Tied to a tree, Oroonoko is killed and cut into quarters.
Thus Dy’d this Great Man; worthy of a better Fate, and a more sublime wit than mine to write his Praise; yet, I hope, the Reputation of my Pen is considerable enough to mak his Glorious Name to survive to all Ages; with that of the Brave, the Beautiful, and the Constant Imoinda.
This is the tragic romance of Oroonoko.
Let us make two returns. The first is to a reiteration of the existence of Oroonoko’s unsavory aspects. As the plots-of-great-operas synopsis above makes abundantly clear, there are too many problems with the story and setting of Oroonoko to allow for any sort of antislavery or polemical reading (or even a purely allegorical reading based on contemporary English politics). To round out this point, Ferguson’s position is worth quoting again, this time at length:
The traditional argument that Oroonoko marks the first antislavery fiction in the English language turns on Oroonoko’s fiery exhortation to the slaves, since all other textual commentary points in a proslavery direction.[…]
But despite the obvious reasons for the revolt, the construction of Oroonoko’s speech raises the questions both about his motives and the narrator’s. In her own words, the “told-to” narrator reports more than half the speech and excoriates dehumanization. … Voicing (and voiced) in the first person…West African Prince Oroonoko addresses “underlings” in the tones of a superior, deplores his own enslavement, and (in ominous prophecy) his role as “the sport of women, fools, and cowards.” His conscious self-exclusion from the majority of slaves in his use of the second person when he mentions the lash, and his temporary identification with slaves whom he may have originally sold into slavery lend lavish irony to his exhortations. …[…]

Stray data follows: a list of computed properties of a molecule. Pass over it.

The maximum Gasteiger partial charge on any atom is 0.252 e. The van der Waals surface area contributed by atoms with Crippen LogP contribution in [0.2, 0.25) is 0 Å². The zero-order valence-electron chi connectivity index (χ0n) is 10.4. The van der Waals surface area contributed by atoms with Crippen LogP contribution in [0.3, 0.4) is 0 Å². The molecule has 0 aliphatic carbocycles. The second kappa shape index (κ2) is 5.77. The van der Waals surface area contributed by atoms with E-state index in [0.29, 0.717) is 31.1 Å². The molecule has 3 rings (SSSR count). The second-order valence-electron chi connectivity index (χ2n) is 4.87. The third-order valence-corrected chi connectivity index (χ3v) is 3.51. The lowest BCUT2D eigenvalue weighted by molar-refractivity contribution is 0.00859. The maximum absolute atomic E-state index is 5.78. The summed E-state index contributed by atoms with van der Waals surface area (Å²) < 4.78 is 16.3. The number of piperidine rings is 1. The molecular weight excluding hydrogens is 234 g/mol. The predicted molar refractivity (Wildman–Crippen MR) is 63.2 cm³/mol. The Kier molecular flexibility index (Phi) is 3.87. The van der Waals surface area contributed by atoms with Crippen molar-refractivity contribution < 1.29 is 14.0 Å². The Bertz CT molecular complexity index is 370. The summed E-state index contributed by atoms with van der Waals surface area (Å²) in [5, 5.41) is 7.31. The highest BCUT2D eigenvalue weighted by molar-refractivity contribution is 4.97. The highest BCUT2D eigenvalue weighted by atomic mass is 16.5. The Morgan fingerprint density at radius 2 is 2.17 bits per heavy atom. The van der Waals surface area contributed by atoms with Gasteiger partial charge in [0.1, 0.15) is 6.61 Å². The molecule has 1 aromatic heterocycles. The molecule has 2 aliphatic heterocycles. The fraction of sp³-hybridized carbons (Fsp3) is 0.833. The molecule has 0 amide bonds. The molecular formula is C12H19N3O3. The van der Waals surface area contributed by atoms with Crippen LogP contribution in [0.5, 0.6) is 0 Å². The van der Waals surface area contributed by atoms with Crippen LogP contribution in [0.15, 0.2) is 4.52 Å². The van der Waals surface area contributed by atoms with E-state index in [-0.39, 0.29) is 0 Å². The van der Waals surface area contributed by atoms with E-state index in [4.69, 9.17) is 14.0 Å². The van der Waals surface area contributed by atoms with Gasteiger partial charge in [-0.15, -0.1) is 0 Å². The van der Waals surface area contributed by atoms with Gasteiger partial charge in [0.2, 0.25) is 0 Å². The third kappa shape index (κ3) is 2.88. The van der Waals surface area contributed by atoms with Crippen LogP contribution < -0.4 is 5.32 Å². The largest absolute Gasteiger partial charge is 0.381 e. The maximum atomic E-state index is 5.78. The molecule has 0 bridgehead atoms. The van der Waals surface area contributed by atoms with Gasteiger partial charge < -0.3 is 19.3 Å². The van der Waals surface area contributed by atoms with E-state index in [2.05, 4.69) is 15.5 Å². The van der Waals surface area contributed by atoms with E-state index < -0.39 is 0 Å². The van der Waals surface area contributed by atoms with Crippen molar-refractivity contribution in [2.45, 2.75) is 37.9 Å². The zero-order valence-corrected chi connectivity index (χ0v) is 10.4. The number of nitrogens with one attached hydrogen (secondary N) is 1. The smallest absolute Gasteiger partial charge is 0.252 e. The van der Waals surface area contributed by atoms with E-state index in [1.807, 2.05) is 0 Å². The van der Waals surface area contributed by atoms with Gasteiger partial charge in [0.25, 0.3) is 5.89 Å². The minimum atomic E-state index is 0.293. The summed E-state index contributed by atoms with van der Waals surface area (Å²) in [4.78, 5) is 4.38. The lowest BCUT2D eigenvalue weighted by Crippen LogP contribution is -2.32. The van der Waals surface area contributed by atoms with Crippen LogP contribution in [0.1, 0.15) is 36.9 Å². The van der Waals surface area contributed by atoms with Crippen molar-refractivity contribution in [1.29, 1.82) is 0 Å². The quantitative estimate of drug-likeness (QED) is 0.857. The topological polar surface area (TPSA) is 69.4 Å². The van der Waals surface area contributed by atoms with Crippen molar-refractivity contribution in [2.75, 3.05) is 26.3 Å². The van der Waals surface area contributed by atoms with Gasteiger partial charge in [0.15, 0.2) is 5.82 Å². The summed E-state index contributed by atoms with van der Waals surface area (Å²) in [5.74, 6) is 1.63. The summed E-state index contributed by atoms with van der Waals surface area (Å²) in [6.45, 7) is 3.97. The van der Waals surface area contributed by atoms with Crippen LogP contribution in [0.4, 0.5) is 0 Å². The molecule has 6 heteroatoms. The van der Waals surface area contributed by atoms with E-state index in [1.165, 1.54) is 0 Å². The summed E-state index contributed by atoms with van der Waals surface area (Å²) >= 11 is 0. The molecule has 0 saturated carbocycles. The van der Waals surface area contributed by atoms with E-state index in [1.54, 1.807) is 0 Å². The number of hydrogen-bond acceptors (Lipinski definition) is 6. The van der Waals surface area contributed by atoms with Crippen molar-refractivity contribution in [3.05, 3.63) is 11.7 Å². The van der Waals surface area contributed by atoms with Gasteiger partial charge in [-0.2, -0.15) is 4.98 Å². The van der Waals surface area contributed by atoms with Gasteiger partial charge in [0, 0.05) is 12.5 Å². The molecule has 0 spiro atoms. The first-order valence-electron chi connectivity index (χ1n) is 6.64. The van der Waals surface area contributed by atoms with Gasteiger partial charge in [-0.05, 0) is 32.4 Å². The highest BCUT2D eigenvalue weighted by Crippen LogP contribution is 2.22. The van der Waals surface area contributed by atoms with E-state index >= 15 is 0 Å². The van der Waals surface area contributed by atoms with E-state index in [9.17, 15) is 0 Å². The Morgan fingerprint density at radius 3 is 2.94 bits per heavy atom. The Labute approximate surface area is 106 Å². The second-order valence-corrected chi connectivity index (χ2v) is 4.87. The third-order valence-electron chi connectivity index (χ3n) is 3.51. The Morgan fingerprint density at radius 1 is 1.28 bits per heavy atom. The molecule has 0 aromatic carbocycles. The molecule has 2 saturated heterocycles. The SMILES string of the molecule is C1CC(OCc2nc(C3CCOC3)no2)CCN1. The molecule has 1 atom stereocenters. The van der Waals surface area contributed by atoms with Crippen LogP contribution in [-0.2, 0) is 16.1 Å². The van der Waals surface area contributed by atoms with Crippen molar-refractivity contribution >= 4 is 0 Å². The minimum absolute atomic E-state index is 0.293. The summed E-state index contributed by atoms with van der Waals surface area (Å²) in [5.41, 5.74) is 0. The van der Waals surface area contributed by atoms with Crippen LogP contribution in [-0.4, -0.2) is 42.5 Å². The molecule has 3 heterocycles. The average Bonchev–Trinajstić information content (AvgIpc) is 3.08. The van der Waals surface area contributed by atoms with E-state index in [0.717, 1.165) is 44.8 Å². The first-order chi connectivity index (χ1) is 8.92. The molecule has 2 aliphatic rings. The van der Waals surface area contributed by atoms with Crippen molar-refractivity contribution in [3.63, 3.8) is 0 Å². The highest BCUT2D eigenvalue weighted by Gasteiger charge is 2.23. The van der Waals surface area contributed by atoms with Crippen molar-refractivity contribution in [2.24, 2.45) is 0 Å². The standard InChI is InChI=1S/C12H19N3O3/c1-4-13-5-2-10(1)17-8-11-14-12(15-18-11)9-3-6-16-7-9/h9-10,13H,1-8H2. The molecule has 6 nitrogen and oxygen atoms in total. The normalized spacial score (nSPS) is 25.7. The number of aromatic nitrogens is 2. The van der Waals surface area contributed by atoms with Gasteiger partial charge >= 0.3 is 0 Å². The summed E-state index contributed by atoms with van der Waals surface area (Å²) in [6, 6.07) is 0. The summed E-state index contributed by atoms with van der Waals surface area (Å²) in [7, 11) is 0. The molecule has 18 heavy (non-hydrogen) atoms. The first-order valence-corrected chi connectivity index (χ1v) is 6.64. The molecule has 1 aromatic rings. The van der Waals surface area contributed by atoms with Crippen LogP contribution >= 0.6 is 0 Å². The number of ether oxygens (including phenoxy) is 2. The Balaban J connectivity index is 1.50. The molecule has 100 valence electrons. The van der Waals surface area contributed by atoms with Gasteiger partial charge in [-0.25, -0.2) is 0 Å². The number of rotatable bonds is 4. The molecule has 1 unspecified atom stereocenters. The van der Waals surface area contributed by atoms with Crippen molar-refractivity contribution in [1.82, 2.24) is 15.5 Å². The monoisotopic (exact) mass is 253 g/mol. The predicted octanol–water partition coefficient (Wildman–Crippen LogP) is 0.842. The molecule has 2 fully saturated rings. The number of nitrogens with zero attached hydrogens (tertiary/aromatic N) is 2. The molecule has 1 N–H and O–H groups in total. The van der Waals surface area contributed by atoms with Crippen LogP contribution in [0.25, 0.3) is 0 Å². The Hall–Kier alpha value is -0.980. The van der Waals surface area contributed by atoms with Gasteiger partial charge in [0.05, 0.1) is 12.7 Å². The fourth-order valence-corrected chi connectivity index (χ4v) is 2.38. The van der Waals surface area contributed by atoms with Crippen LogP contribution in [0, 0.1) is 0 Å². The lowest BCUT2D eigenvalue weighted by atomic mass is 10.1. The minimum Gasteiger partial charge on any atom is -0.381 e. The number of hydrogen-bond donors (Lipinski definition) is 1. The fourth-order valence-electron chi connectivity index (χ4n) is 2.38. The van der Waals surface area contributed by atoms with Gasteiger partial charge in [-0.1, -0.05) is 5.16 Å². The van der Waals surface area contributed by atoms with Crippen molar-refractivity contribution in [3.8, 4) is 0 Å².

… . [Oroonoko] affirms the propriety of a ruler’s outlook that coincides with Behn’s uncompromising royalist perspective.[…]
As long as humane traffikers (not seen as a contradiction) and philanthropic plantation owners (ditto) run the institution and felicitously convert pagan Africans to Christianity and hence to “civilized” values, then slavery and the slave trade can blend harmoniously with the aristocratic ethic.
Ferguson’s got a bead on Oroonoko.
But to Behn’s credit, even amidst her arrant seventeenth-century condescension and connivance at imperial practices, she creates in Oroonoko a black African character for whom the reader cannot help but sympathize as he dies, heartbroken, under the worst of circumstances.
In Oroonoko, Behn presents an idealized lover—not the Don Juan of stereotypically male aspirations, or a Romeo of bold but tragic constancy. No, Oroonoko is a fierce warrior in love with his own dignity and the dignity of those he loves. His powerful role as a romantic lover is secondary to his role of his almost violent love for his own humanity. Like the tiger he slays (and here we make our second return), he suffers, and lives through, multiple (metaphoric) wounds to his heart because of the ferocity of his will to (his own) dignity and liberty—until, finally trapped by forces he recognizes that even he cannot alter, he perishes long after another would have capitulated or succumbed. Now, remember the tiger’s autopsy: